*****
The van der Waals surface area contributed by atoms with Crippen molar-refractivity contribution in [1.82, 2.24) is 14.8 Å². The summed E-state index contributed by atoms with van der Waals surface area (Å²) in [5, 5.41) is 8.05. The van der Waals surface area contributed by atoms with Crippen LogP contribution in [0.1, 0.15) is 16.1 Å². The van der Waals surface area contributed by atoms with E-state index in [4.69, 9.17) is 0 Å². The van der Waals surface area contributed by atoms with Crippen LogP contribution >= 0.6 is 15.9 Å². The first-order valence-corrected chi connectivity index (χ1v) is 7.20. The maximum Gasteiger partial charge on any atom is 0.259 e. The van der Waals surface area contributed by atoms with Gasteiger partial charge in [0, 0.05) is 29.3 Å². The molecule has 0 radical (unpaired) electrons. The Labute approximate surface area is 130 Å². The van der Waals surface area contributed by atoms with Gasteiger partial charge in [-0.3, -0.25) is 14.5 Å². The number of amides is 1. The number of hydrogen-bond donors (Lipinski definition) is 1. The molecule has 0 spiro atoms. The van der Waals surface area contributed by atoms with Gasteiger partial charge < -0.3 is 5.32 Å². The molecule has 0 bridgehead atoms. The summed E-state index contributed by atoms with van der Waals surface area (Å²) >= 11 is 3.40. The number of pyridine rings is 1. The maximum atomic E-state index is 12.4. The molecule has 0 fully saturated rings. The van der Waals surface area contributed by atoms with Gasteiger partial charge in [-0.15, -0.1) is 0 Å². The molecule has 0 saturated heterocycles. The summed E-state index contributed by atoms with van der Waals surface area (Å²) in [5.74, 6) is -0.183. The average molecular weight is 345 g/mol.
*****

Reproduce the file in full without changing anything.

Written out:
The van der Waals surface area contributed by atoms with Crippen molar-refractivity contribution in [1.82, 2.24) is 14.8 Å². The summed E-state index contributed by atoms with van der Waals surface area (Å²) in [5, 5.41) is 8.05. The van der Waals surface area contributed by atoms with Crippen LogP contribution in [0.1, 0.15) is 16.1 Å². The van der Waals surface area contributed by atoms with E-state index in [4.69, 9.17) is 0 Å². The van der Waals surface area contributed by atoms with Crippen LogP contribution >= 0.6 is 15.9 Å². The first-order valence-corrected chi connectivity index (χ1v) is 7.20. The maximum Gasteiger partial charge on any atom is 0.259 e. The van der Waals surface area contributed by atoms with Gasteiger partial charge in [0, 0.05) is 29.3 Å². The molecule has 0 radical (unpaired) electrons. The Labute approximate surface area is 130 Å². The van der Waals surface area contributed by atoms with Gasteiger partial charge in [-0.3, -0.25) is 14.5 Å². The number of amides is 1. The number of hydrogen-bond donors (Lipinski definition) is 1. The molecule has 0 spiro atoms. The van der Waals surface area contributed by atoms with Gasteiger partial charge < -0.3 is 5.32 Å². The molecule has 0 bridgehead atoms. The summed E-state index contributed by atoms with van der Waals surface area (Å²) >= 11 is 3.40. The number of pyridine rings is 1. The maximum atomic E-state index is 12.4. The molecule has 0 fully saturated rings. The van der Waals surface area contributed by atoms with Gasteiger partial charge in [-0.15, -0.1) is 0 Å². The molecule has 0 saturated heterocycles. The summed E-state index contributed by atoms with van der Waals surface area (Å²) in [5.74, 6) is -0.183. The average molecular weight is 345 g/mol.